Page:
It isn’t only prices, product features or customer service that lead people to flock to one brand over another. Often, these objective factors have very little relevance. Brands that are outstanding succeed in making their customers feel the brand belongs to them, and they do so through a number of strategies. Below are three of them:
This quality shows that you espouse the same values as your customers. That you respect the principles, values, beliefs and opinions of your customer base. A good example of a business that is explicit about its relatability to its customers is the beauty site Beauty Sage. The site has a clear, unambiguous commitment to giving its customers the very best, demonstrating this through its unique vetting process for all its products. All the products are selected by the company’s beauty editors, tested by chemists and validated by users. The site conveys its uniqueness through its respect for the beliefs, values and preferences of its customers: the need for products with integrity, which really do work. Relatability can also be conveyed through a motto or strapline – Tesco’s “Every little helps” strapline expresses the sentiment that the company is ‘on the side’, of its money conscious customer.
Perhaps your brand stands for all things fun and/or whimsical, or serious and erudite. There are many good examples of brands with have a well- defined style that oozes out of every pore of their marketing collateral: videos, commercials, taglines, updates and blogs. One example is the excellent Think Geek, which has ‘fun’ embedded into every line of content (e.g, “Geek, Clothe Thyself”). Proactively encouraging its numerous fans to join in on the fun, inviting them to post pictures of themselves with Think Geek products, for instance (“Show Off All Your Geeky Glory”). Other (very different) examples worth checking out are Zendesk, Hermes and Modcloth.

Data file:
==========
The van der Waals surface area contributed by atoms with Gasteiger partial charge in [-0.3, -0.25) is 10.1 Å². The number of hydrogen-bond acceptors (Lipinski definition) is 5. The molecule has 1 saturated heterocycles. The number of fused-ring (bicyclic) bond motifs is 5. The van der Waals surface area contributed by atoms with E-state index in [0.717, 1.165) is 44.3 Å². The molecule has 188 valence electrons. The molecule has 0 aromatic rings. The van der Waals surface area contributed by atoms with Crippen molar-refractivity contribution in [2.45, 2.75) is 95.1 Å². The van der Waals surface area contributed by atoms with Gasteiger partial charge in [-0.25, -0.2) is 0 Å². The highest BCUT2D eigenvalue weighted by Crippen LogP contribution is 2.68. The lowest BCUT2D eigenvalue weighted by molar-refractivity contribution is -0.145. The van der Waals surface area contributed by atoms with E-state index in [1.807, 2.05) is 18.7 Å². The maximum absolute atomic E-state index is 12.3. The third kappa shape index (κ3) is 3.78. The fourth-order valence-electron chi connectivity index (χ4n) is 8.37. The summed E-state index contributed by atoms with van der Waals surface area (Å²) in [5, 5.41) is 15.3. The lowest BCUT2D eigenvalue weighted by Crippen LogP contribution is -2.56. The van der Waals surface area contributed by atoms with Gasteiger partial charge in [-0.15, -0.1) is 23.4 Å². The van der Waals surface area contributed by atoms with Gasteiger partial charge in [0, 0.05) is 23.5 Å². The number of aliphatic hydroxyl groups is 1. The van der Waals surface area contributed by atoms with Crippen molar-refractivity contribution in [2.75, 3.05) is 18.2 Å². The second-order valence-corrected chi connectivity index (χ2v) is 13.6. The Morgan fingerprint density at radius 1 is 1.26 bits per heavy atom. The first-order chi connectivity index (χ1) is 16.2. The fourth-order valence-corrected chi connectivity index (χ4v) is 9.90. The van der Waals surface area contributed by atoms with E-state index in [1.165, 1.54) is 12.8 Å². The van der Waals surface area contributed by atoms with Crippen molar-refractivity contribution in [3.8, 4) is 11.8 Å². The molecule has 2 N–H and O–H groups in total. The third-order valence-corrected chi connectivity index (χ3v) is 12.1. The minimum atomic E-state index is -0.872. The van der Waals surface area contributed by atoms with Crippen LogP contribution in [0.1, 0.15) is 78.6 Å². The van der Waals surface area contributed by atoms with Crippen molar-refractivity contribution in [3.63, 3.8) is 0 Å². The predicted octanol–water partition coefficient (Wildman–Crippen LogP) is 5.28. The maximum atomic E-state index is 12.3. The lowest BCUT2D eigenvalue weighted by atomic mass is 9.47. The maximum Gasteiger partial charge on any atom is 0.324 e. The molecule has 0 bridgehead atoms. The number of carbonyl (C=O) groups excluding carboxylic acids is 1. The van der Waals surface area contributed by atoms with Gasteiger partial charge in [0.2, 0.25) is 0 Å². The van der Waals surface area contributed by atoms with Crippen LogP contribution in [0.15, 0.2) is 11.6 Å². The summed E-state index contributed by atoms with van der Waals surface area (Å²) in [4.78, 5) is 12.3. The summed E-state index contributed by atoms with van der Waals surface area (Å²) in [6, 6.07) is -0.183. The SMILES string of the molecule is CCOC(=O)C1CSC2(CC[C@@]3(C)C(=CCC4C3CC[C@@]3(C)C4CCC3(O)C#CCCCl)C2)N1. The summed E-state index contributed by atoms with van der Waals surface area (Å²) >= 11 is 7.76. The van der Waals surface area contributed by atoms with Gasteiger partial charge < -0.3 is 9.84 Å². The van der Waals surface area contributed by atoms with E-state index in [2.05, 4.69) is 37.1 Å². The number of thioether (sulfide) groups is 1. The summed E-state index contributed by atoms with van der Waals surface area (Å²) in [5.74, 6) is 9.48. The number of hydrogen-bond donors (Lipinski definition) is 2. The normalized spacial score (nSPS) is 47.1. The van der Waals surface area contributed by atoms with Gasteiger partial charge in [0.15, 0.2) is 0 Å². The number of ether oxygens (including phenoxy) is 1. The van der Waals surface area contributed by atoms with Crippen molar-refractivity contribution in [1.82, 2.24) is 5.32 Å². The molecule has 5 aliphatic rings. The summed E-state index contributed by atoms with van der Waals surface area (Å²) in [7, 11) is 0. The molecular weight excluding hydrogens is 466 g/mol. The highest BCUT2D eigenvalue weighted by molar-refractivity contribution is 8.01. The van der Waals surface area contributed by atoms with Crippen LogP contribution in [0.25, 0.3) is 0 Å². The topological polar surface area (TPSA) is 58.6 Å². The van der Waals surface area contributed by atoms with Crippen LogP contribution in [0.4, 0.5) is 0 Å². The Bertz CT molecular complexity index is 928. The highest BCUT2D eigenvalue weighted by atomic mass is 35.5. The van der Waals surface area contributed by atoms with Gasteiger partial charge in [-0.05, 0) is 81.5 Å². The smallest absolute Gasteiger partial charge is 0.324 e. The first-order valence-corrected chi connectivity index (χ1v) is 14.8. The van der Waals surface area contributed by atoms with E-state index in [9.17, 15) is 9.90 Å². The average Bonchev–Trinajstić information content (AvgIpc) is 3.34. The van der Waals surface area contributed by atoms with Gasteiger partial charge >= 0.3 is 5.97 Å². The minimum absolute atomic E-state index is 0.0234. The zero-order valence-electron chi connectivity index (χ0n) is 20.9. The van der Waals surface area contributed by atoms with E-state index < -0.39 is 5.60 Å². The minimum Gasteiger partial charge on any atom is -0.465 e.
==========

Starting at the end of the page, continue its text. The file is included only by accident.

Very often, a brand is an extension of the personality of its founder. Below are some questions you can ask yourself to help you think about the aspects of your personality you’d like to express through your brand:
- What makes you angry – or what really irritates you?
- What’s wrong with the world?
- What is important to you?
- What would you like to see more of in the world?
- What really pulls at your heart strings?
- What are you passionate about – so much so that you could do it for free?
- How would your closest friends or family describe your personality – quirky? Urbane? A good listener? Intellectual? Funny?
Many businesses have successfully breathed their personalities into their business – for inspiration, have a look at Hipmunk, which takes the familiar concept of price comparison and humorously applies it to the process of booking flights and accommodation. For example, users are allowed to sort flights by ‘agony’(a “combination of price, duration and number of stops”) and hotels by “ecstasy”; Urban Daddy (“Only what you need to know”) and Stacy Blackman Consulting, with its no-nonsense, straight-to-the-point personality.
You don’t need to hide behind tropes and superlatives such as “best in class” or “world class” to convey the uniqueness of your brand. Instead, carve out your own identity based on your style, personality or relatability to your customers. You will attract the right people to your business – people who will remain your customers providing you stay true to your brand, and who will help your business thrive.